PET-CT images were transferred to MIM software (version 6.4.9, MIM Software Inc., Cleveland, OH) and co-registered for further analysis. All sites of nodal disease were contoured manually on the CT scan. Disease was contoured separately by anatomic region, as defined by the Ann Arbor staging method (i.e. mediastinum, left neck, right neck, left axilla, right axilla, etc). Then, an auto-thresholding technique was used to delineate all tumor on the PET scans that was present within the manually contoured volumes and had a body weight SUV ≥2.533.

MTV and TLG were defined using the fixed SUV threshold of 2.5, with all voxels containing SUVs above this cut-off contributing to the MTV. MTV2.5 was calculated in cubic centimeters (cc) by summation of these voxels. For cases in which SUVmax of the primary lesion was lower than that of the threshold, MTV2.5 was considered to be 0. TLG2.5 was computed by multiplying the MTV2.5 by its SUVmean.

Radiomics analysis

Thirty-three quantitative radiomic features, listed in Table 1, were extracted from the MTV2.5 using the in-house imaging software “Imaging Biomarker Explorer” (IBEX)34. This software was designed based on the MATLAB (v8.1.0, MathWorks, Natick, MA) and is available at http://bit.ly/IBEX.MDAnderson. Any disease volume <5 cc was excluded, because quantitative features extracted from small lesions yield less reproducible results than those from larger tumors35. Clean MaskEdge was applied before feature extraction to specify how much of the edge voxel to include in the calculations. IBEX can extract features from discontinuous regions of interest, so all involved nodes within the site of interest were included. Texture features were derived from the GLCM in 2.5D (i.e. first computed on each 2D image and then combined into 2.5D features by averaging of 2D features across the 3D volume).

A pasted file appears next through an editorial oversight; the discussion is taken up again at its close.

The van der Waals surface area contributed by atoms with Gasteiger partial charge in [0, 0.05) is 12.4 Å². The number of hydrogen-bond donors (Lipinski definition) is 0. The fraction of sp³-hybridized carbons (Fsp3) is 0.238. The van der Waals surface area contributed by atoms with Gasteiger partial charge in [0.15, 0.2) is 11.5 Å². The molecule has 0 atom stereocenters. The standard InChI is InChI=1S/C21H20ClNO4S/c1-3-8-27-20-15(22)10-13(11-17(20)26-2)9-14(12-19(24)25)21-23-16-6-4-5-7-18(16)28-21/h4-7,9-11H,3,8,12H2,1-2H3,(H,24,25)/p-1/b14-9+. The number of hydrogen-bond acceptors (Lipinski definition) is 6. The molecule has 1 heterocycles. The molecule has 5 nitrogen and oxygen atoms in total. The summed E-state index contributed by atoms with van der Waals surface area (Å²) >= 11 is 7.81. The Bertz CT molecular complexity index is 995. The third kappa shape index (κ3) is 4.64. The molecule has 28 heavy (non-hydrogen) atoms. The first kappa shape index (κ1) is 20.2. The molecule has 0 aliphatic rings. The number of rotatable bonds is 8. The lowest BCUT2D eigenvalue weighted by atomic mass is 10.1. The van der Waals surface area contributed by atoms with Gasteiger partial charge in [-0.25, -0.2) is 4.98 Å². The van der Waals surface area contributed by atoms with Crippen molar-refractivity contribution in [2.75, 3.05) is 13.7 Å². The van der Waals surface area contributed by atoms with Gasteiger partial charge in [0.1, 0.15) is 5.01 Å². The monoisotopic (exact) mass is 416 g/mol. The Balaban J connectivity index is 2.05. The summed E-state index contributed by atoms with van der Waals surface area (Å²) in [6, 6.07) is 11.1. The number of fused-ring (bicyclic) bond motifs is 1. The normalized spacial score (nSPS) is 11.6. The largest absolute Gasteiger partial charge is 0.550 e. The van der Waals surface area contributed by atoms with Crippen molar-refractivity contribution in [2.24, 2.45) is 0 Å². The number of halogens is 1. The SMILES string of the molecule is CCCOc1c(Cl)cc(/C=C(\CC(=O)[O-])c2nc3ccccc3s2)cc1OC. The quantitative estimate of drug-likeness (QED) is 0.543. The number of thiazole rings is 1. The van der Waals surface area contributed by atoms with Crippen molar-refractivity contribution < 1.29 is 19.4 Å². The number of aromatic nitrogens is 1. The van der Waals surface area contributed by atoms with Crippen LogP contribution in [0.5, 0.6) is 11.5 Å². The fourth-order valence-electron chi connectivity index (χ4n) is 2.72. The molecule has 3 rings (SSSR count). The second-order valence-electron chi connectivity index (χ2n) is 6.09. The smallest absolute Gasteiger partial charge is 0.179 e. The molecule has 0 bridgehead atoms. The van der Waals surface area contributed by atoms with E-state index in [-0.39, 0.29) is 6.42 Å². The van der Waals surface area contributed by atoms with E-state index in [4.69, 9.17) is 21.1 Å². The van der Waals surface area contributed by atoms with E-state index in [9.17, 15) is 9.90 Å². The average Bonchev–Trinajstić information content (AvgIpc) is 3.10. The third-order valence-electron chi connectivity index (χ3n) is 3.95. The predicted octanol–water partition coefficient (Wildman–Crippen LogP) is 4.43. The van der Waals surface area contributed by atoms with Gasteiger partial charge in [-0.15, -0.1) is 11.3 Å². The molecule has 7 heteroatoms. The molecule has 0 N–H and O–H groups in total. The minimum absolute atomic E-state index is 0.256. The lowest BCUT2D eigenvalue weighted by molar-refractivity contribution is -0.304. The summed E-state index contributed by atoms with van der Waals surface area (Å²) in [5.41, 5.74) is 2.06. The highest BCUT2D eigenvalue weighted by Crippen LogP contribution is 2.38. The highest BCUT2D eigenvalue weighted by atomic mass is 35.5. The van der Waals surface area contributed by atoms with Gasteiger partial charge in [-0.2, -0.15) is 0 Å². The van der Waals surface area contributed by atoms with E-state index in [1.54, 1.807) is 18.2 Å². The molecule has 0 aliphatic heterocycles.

Table 1 Radiomic features.

Clinical outcomes